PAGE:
LABOUR MSPs have anonymously attacked the election of Jim Murphy as party leader in December 2014, following Johann Lamont’s decision to stand down from the job following the referendum in September that year.

“We turned to Jim Murphy, which sort of put us in the worst of all worlds,” said one Labour MSP.

A second said: “Jim was a lifeboat strategy. People think the ship’s sinking so let’s rush to the nearest lifeboat. The only problem with a lifeboat is it can end up taking you into even deeper, unknown waters.”

Their views emerged in an academic presentation given last week that analysed last year’s General Election results, in which the party lost 40 MPs to be left with a single Scottish MP amid a massive swing towards the SNP.

One of the Labour politicians predicted the disastrous impact of Better Together when he spoke to a researcher two months before polling day in May.

“I never stood on a Better Together platform. I stood on a platform of solidarity, or redistribution. Some of the best cases I heard against independence were in old miners’ clubs on a Sunday afternoon. We spent decades telling everyone the Tories are toxic, and then we campaign with them.”

He then asked the researcher: “Do me a favour, you’re researching this, right? If you ever find out who made the decision to go with Better

Together, and how they made it, let me know. Because I’ve never met anyone who knows.”

Two months after the May election another Labour MSP told the research team: “It seems to be the case that the referendum did something. I mean it was the moment where a lot of people who maybe weren’t so involved in politics got involved. In that sense it was a moment that forced a lot of change that had been building up over time. And for a lot of people, I’m afraid to say, the lasting memory is of us lined up with the Tories.”

The research was compiled by leading academics, including Professor John Curtice of Strathclyde University and Professor Lindsay Paterson of Edinburgh University, and delivered in a presentation at Edinburgh University last week.

A copy of the document was obtained by The National. Discussing Murphy’s leadership, one Labour MSP told a researcher in June last year: “We’d sided with the Tories in the Better Together campaign.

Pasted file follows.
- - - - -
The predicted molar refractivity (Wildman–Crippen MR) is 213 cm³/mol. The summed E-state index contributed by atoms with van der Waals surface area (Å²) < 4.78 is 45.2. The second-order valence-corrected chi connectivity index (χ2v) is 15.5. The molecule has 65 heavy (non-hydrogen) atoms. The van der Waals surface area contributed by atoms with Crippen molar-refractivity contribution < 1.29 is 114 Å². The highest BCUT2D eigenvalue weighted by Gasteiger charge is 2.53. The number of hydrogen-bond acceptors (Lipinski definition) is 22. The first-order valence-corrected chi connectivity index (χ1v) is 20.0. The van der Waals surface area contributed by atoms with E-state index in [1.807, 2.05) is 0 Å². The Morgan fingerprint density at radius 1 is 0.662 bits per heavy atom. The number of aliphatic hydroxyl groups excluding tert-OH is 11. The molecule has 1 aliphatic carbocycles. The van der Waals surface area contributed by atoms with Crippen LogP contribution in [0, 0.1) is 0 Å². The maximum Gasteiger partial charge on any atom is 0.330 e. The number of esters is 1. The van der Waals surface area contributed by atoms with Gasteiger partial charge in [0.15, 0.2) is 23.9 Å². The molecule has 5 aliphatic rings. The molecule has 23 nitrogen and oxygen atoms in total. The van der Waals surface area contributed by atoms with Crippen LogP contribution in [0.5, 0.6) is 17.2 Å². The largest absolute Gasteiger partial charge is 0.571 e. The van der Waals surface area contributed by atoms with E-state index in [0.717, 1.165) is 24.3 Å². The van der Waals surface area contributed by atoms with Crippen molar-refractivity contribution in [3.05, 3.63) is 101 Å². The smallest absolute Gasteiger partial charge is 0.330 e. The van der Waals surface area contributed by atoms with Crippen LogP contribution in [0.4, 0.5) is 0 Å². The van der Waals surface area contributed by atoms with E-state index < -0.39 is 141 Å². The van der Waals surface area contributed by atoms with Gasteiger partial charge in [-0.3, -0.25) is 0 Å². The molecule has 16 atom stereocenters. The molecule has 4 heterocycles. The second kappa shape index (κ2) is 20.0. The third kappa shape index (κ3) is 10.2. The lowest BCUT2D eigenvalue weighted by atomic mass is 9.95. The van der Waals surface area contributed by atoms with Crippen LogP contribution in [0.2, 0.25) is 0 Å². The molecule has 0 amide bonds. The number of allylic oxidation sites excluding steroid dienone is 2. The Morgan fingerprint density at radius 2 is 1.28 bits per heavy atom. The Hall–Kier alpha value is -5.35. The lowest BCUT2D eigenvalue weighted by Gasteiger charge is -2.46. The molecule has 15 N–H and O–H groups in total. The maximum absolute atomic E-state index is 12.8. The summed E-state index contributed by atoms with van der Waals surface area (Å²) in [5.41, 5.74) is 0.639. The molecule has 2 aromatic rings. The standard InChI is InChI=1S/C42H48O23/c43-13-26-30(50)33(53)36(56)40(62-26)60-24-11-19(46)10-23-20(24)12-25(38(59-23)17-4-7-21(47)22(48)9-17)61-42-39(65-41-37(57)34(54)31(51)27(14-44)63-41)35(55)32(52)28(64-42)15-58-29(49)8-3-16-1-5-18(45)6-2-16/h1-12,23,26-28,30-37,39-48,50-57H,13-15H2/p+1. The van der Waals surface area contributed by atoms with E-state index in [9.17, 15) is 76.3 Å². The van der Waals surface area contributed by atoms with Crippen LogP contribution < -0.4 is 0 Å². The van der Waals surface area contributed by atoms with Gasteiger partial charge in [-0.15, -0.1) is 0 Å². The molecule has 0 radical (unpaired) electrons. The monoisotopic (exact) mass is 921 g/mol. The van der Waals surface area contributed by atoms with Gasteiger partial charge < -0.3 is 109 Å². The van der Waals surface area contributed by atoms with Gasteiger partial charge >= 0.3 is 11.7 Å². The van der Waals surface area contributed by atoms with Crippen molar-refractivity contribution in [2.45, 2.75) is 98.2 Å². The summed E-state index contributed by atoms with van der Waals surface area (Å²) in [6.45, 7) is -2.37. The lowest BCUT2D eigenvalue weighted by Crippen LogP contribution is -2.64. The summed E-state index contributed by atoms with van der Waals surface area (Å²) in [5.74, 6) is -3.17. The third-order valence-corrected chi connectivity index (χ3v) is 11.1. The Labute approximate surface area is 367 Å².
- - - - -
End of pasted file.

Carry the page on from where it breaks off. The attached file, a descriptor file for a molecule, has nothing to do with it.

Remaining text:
“We’d lost our leader in a really embarrassing way. We were sinking like a stone in the polls. And what did we do? We turned to Jim Murphy, which sort of put us in the worst of all worlds.

“Not only did we look indulgent, talking to ourselves about our next leader when there was a f****** election around the corner, but we then picked a leader who was a poster boy for so many of the attack lines we were getting.”

At the time of the independence referendum campaign, Labour appeared enthusiastic partners in the Better Together alliance, frequently sharing platforms with Tory politicians.

After the September 2014 vote, Lamont insisted it had been the right decision. However, within weeks she stood down after accusing the UK party of treating Scotland like a “branch office” following her attempts to reform the party north of the Border.

Following the massive election defeat last May, the party’s new UK leader, Jeremy Corbyn, conceded involvement in Better Together had damaged Labour in Scotland. After being elected leader last year, Kezia Dugdale tried to soften her approach towards independence, saying she would not stand in the way of Labour MSPs who wished to argue for it.

Responding to the study, an SNP spokesman said: “Hindsight is a wonderful thing. But despite Labour’s new-found regret at siding with the Tories in the referendum they’ve hardly changed their tune – just yesterday Labour MSPs voted with the Tories in opposing record funding for the NHS, a living wage for care workers and investment to close the attainment gap between rich and poor in education.”

Last night, Labour declined to discuss the findings of the study.

Murphy bearing the brunt of the blame for Labour’s rout